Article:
In California, we often pass multibillion-dollar environmental bonds and don’t look back at who benefited from the spending. But what if we could look back and learn?
Extinction is happening all around the world, but it’s happening in a way that barely touches the lives of the world’s children — most of whom live in cities.
At its recent annual gala, UCLA Institute of the Environment and Sustainability raised a record $1.75 million for UCLA’s environmental research, education and community projects and honored four individuals who’ve made major contributions to that effort.
In the early Miocene Epoch, temperatures were 10 degrees warmer and ocean levels were 50 feet higher — well above the ground level of modern-day New York, Tokyo and Berlin. It was more than 16 million years ago, so times were different.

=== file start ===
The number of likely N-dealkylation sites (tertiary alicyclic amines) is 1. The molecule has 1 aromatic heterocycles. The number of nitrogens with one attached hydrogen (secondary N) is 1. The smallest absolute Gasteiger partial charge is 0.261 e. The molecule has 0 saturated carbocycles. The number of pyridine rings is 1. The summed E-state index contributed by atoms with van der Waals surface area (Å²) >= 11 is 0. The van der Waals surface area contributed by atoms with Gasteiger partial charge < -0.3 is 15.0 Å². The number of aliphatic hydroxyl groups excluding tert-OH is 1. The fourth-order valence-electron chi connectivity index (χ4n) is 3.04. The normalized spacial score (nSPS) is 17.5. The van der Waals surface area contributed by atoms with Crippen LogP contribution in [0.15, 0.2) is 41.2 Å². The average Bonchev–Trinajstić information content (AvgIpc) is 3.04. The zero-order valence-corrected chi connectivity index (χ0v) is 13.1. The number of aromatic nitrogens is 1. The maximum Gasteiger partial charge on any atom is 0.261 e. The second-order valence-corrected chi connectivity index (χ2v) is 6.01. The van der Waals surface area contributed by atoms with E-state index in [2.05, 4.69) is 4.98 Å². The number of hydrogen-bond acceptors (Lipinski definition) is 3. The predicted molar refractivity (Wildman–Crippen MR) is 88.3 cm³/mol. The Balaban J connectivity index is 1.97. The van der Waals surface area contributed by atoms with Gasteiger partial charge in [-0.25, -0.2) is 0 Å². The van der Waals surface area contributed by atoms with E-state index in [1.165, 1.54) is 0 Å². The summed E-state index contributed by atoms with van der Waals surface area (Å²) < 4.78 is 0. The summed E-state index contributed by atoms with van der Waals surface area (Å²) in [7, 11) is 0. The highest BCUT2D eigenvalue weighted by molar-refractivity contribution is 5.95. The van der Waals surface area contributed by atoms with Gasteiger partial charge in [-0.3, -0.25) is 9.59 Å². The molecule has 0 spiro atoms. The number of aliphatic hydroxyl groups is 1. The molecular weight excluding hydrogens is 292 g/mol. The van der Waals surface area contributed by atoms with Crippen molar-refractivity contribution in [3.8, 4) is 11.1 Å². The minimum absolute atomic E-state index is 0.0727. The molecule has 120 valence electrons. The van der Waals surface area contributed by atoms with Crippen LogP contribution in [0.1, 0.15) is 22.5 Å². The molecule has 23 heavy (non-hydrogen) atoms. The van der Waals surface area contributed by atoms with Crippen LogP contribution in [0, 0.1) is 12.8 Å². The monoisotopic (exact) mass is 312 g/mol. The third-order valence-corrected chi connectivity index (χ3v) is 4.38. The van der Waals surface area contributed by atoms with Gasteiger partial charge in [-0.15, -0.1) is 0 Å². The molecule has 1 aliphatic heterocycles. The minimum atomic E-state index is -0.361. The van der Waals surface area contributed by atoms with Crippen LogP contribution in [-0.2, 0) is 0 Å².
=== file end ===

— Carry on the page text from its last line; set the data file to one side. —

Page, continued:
Invasive species have moved faster than native species, colonizing and competing in new territories. But endemic species — those unique to California — have largely stayed put. Endemics currently occupy spaces where they can successfully compete against invasive species and other disturbances – but climate change could prove too challenging.
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